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News: No Perfect Web Framework

  1. No Perfect Web Framework (8 messages)

    DZone also hosted "Perfect Web Framework? There Ain't One" by one of the fourteen rabid Wicket developers. He points out that no web framework is perfect; for a read-only web site, he'd use Wordpress. He's got some good points.

    What's funny is that he almost bypasses wicket, saying that wicket's ideal for webapps that have a mix of user interactivity and content presentation, written by developers who are good at Java or Scala and understand object orientation.

    Wordpress for the 95% read-only sites, and GWT or Vaadin for rich internet apps (or just an HTML/JS/CSS front end).

    His closing advice is classic:

    There really is no “perfect” web framework, a search for one is futile and the results will largely be dependent on what you are trying to solve and how well it fits with your skills and way of thinking (though sometimes a learning curve is more than worth the effort). Use what works for you and your project, and evaluate your choice based on those criteria.

    Oh, just don’t use Struts or JSF. They’re useless piles of donkey poo, unfit for any purpose given the multitude of alternatives. Extended use of Struts or JSF will make any reasonable man want to stab themselves repeatedly in the Cerebral cortex with a rusty spoon just to end the misery.

    So, donkey poo authors, what do you say about that?

    Threaded Messages (8)

  2. No Perfect Web Framework[ Go to top ]

    So, donkey poo authors, what do you say about that?

     

    I reckon the appropriate thing to say would be sorry

     

  3. No Perfect Web Framework[ Go to top ]

    I do not have so much hatred for JSF. In fact JSF + Rich faces provides a lot of out of the box functionality.

  4. No Perfect Web Framework[ Go to top ]

    I do not have so much hatred for JSF. In fact JSF + Rich faces provides a lot of out of the box functionality.

    But why do you should *have* hatred for JSF? It's a perfectly fine framework, which provides powerful templating, validation and has lots of components available for it.

    The only reason I can think of why people feel they should hate JSF even when they don't, is because of the poison being spread by especially the Wicket guys and to some lesser extend the Spring guys. Just as with EJB, their many posts on forums and their many blog postings somehow gave the feeling that hating EJB and JSF is "what normal people do".

    Since most people have a basic tendency to fit it, it more or less became the norm in the blogosphere to excuse yourself for not hating JSF. But I don't think "normal people" in general hate JSF. The numerous postings of the Wicket fans might have made it look like this, but they obviously have their own agenda.

    Even after their numerous attacks and their stories about how utterly great Wicket is, it's still only a very small majority of developers that actually use Wicket. In fact, I was at Devoxx and the question about who used Wicket was asked in one of the fully packed large rooms, and barely anyone raised their hands. During lunch I got in touch with a fair amount of other developers, asking what they were using, and I didn't encounter a single person using Wicket.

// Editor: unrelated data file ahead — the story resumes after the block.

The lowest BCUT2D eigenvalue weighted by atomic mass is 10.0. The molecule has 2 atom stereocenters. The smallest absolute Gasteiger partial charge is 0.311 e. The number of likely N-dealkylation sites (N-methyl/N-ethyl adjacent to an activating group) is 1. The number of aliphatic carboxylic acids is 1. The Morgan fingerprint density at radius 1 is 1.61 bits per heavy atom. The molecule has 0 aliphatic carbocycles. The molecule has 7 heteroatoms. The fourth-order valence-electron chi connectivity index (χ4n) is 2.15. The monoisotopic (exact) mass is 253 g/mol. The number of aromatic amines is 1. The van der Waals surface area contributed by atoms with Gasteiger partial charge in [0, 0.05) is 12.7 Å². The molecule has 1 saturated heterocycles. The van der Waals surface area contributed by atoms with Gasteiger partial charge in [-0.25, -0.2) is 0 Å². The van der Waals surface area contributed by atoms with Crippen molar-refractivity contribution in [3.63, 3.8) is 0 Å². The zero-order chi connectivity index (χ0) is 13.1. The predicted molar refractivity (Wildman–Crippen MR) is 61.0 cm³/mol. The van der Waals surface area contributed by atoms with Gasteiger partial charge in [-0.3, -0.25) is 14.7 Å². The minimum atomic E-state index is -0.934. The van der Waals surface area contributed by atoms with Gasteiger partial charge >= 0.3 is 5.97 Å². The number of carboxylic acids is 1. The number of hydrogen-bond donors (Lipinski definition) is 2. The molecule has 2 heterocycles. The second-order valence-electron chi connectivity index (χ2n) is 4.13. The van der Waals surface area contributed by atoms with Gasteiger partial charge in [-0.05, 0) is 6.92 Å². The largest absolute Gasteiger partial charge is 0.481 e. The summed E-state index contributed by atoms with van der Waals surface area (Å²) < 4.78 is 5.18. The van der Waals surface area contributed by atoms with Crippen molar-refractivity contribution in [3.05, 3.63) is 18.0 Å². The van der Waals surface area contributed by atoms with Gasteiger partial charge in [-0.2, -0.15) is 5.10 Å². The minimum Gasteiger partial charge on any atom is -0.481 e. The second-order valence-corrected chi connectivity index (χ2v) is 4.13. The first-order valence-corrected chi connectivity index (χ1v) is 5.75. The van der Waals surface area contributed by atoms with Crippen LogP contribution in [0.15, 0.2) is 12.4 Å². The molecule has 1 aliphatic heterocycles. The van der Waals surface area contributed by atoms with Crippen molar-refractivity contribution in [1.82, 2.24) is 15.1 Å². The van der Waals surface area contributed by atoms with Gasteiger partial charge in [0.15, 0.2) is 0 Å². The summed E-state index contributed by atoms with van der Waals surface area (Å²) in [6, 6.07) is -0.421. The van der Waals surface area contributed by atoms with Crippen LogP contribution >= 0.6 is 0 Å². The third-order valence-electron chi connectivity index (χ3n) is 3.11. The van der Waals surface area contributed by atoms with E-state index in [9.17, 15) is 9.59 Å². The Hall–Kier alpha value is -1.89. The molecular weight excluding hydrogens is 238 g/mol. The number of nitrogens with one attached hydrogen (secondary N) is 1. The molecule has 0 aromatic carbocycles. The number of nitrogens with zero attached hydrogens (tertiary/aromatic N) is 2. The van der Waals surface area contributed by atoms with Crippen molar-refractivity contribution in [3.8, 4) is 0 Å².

So please, don't feel obliged to excuse yourself for not hating JSF, especially to Wicket fans.

  5. No Perfect Web Framework[ Go to top ]

    Amen to that!
    JSF 2 is as great framework, don't let the Wicket guys tell you otherwise. They just want to promote their own stuff and very aggresively try to blacken the name of all else that's out there.

  6. Now, Wille Faler is a developer I would say definitely knows what he is talking about. Very concise, clear, and level headed, minus elaborate SWAG (scientific wild ass guesses) presentations and subjective scoring data.

    Your choice of framework will be based on skillsets, skill levels, problem domain, usage restrictions, framework popularity/support base, etc.

    Like I mentioned in the earlier Matt Raible post, if we're talking about a heavy data display based website, there are things already out there for that which are more appropriate, e.g. WordPress, and the like. Web App Frameworks are for Web Apps.

    With the exception of web app frameworks that have strong built in AJAX support, I strongly believe that raw CSS + JQuery + JavaScript + JSON has taken the lead in the interactive web app UI development domain.

  7. No Perfect Web Framework[ Go to top ]

    Holy crap, Wordpress? Perfect?

    Just last week I instaled a multisite wordpress and after 2 days, URls and contents of weblogs were swapped!!!!

    Why? I am not even sure. Perhaps a crappy plugin did that? or the software itself?

     

     

  8. No Perfect Web Framework[ Go to top ]

    Holy crap, Wordpress? Perfect?

    Just last week I instaled a multisite wordpress and after 2 days, URls and contents of weblogs were swapped!!!!

    Why? I am not even sure. Perhaps a crappy plugin did that? or the software itself?

     

    Nowhere in the post did I say Wordpress was perfect - my point was merely that for read/render only websites, I'd be more inclinded to look at a publishing framework/platform than try to roll my own solution with a web framework.

    Why reinvent the wheel for a problem others have tried to address so many times before?

  9. Unfortunate emphasis[ Go to top ]

    As the author of the blog post, I think it's a bit unfortunate that my little in-joke/jab at JSF and Struts detracted so much from the core point and subject of the post. Maybe my mistake in even having it there, nonetheless, JSF and Struts had very little to do with the actual point of the post.

    A somewhat more nuanced response to the reactions to JSF and Struts as such: http://blog.recursivity.com/post/1660423087/what-cato-the-elder-has-to-do-with-my-views-on-jsf